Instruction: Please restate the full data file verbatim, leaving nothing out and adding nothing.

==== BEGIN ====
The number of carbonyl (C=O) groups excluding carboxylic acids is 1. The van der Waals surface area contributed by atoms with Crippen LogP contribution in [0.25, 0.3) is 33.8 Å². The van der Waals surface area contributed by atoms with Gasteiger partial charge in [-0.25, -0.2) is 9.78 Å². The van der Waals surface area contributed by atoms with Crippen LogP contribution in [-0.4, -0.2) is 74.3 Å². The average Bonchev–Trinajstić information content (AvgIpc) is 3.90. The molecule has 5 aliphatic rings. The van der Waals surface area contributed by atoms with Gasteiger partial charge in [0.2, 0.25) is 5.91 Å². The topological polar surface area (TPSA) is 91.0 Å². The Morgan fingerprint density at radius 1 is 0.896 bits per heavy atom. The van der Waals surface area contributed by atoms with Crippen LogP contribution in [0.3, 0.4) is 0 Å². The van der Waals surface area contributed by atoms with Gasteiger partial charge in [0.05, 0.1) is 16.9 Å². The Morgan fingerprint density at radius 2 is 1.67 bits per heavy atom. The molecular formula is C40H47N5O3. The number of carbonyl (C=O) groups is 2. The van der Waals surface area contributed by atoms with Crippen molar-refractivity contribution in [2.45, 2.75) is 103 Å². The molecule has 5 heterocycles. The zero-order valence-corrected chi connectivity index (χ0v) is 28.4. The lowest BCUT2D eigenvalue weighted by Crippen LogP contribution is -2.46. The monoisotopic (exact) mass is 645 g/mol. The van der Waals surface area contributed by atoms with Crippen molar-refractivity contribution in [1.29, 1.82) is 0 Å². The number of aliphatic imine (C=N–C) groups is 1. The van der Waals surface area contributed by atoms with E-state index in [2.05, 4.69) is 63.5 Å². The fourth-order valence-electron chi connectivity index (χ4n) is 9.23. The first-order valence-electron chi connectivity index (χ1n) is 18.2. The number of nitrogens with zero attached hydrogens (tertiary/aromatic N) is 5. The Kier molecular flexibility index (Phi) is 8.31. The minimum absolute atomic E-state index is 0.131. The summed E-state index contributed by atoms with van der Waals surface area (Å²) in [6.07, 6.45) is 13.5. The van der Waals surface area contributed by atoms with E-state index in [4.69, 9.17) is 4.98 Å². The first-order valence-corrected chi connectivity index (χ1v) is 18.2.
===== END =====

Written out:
The number of carbonyl (C=O) groups excluding carboxylic acids is 1. The van der Waals surface area contributed by atoms with Crippen LogP contribution in [0.25, 0.3) is 33.8 Å². The van der Waals surface area contributed by atoms with Gasteiger partial charge in [-0.25, -0.2) is 9.78 Å². The van der Waals surface area contributed by atoms with Crippen LogP contribution in [-0.4, -0.2) is 74.3 Å². The average Bonchev–Trinajstić information content (AvgIpc) is 3.90. The molecule has 5 aliphatic rings. The van der Waals surface area contributed by atoms with Gasteiger partial charge in [0.2, 0.25) is 5.91 Å². The topological polar surface area (TPSA) is 91.0 Å². The Morgan fingerprint density at radius 1 is 0.896 bits per heavy atom. The van der Waals surface area contributed by atoms with Crippen LogP contribution in [0.3, 0.4) is 0 Å². The van der Waals surface area contributed by atoms with Gasteiger partial charge in [0.05, 0.1) is 16.9 Å². The Morgan fingerprint density at radius 2 is 1.67 bits per heavy atom. The molecular formula is C40H47N5O3. The number of carbonyl (C=O) groups is 2. The van der Waals surface area contributed by atoms with Crippen molar-refractivity contribution in [2.45, 2.75) is 103 Å². The molecule has 5 heterocycles. The zero-order valence-corrected chi connectivity index (χ0v) is 28.4. The lowest BCUT2D eigenvalue weighted by Crippen LogP contribution is -2.46. The monoisotopic (exact) mass is 645 g/mol. The van der Waals surface area contributed by atoms with Crippen molar-refractivity contribution in [1.29, 1.82) is 0 Å². The number of aliphatic imine (C=N–C) groups is 1. The van der Waals surface area contributed by atoms with E-state index in [2.05, 4.69) is 63.5 Å². The fourth-order valence-electron chi connectivity index (χ4n) is 9.23. The first-order valence-electron chi connectivity index (χ1n) is 18.2. The number of nitrogens with zero attached hydrogens (tertiary/aromatic N) is 5. The Kier molecular flexibility index (Phi) is 8.31. The minimum absolute atomic E-state index is 0.131. The summed E-state index contributed by atoms with van der Waals surface area (Å²) in [6.07, 6.45) is 13.5. The van der Waals surface area contributed by atoms with E-state index in [4.69, 9.17) is 4.98 Å². The first-order valence-corrected chi connectivity index (χ1v) is 18.2.